I have recently been engaging more in the exploration of what narratives emerge as I make use of languages that are closer to my inner self than the English that I formally learned.
In these newer works, I am interested in exploring the traumas inflicted on the colonized body. What movements does the body go through in order to break free of those traumas? How does the colonized body find healing when it is constantly reprimanded, tokenized, devalued, objectified and still treated as a being of lesser worth?
I think of the narratives that have been attached to brown bodies and I think of how we rob these narratives of poison when we take them and make them our own. This to me, is the transformative power of story.
During the Amsterdam Sci Fi Salon, Adrienne Marie Brown reminded us of the power of the erotic and the power of desire, and I thought of narratives where the brown body’s sexuality is shamed. Where desire is labeled as sinful and unacceptable. I think of the power locked up in the shamed body. I think of what is released when we break free of those shackles and take full possession of our own skins.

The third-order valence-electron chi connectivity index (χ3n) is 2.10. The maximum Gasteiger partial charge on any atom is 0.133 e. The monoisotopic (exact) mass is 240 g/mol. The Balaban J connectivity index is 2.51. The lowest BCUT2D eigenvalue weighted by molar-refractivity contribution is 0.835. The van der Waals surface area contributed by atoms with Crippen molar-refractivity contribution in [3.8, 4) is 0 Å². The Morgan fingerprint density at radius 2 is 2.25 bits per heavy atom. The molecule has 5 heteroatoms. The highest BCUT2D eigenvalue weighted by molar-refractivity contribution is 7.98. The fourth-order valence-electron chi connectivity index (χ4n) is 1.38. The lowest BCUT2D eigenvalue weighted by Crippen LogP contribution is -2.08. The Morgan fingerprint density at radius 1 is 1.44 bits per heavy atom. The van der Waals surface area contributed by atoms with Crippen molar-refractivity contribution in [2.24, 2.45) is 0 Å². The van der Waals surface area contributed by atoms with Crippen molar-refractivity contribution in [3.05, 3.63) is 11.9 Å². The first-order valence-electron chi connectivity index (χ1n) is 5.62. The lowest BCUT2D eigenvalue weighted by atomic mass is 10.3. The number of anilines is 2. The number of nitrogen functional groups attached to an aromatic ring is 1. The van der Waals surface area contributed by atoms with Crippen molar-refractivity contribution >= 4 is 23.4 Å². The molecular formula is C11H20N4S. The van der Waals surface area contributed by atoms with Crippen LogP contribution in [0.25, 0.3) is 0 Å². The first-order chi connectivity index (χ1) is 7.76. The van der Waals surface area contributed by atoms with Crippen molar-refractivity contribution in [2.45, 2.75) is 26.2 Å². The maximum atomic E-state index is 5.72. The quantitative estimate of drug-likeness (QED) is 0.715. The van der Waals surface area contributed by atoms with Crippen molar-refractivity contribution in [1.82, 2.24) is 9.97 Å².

It’s not that I am no longer writing in English, but that I have chosen to let the narrative take its forward motion from lines or words that I associate with home. It’s possible that this choice has no meaning to the reader, but to me who writes it, this choice reminds me that the narratives I’m writing are not of lesser worth. They are of equal value.
And if language is a thing that stands in the way, it also becomes a reminder of how the brown body is often viewed as an object that stands in the way.
Is it even science fiction anymore? I really don’t know and to be honest, I’ve stopped caring about labels as I find that labels are only useful for commercial purposes. Labels have a confining and limiting function, and more often than not they are exclusionary.
If we talk about science fiction that comes from the West, we already know what we are talking about. There are narratives that belong and there are narratives that are allowed.
But the choice to depart from what belongs and what is allowed is also a deliberate choice. It is a choice that says, what exists is not what defines me or my work. Rather it is the work that defines itself. It is a choice to embrace and move towards a different kind of envisioning the future.
What else can I write? What other things can I explore? What waits around the bend? Where is the true body of my story?
These are questions I ask as I continue on my journey.